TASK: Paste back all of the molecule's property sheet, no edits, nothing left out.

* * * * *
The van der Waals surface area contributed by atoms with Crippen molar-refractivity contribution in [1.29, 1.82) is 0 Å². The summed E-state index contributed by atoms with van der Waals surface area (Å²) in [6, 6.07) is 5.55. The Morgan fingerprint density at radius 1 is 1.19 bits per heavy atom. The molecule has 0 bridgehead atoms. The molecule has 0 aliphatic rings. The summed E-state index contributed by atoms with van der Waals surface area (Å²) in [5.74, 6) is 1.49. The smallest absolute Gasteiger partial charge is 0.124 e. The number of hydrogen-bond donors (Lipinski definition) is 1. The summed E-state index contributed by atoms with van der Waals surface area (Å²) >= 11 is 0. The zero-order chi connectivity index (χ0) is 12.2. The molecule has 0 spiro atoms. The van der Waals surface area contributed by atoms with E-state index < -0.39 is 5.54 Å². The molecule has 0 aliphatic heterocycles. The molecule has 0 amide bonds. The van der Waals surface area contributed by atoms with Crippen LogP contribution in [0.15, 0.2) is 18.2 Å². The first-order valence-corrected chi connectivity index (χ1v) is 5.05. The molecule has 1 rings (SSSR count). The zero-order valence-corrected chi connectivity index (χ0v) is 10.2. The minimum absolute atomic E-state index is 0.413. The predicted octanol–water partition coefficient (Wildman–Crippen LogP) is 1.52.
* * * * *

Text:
The van der Waals surface area contributed by atoms with Crippen molar-refractivity contribution in [1.29, 1.82) is 0 Å². The summed E-state index contributed by atoms with van der Waals surface area (Å²) in [6, 6.07) is 5.55. The Morgan fingerprint density at radius 1 is 1.19 bits per heavy atom. The molecule has 0 bridgehead atoms. The molecule has 0 aliphatic rings. The summed E-state index contributed by atoms with van der Waals surface area (Å²) in [5.74, 6) is 1.49. The smallest absolute Gasteiger partial charge is 0.124 e. The number of hydrogen-bond donors (Lipinski definition) is 1. The summed E-state index contributed by atoms with van der Waals surface area (Å²) >= 11 is 0. The zero-order chi connectivity index (χ0) is 12.2. The molecule has 0 spiro atoms. The van der Waals surface area contributed by atoms with E-state index < -0.39 is 5.54 Å². The molecule has 0 aliphatic heterocycles. The molecule has 0 amide bonds. The van der Waals surface area contributed by atoms with Crippen LogP contribution in [0.15, 0.2) is 18.2 Å². The first-order valence-corrected chi connectivity index (χ1v) is 5.05. The molecule has 1 rings (SSSR count). The zero-order valence-corrected chi connectivity index (χ0v) is 10.2. The minimum absolute atomic E-state index is 0.413. The predicted octanol–water partition coefficient (Wildman–Crippen LogP) is 1.52.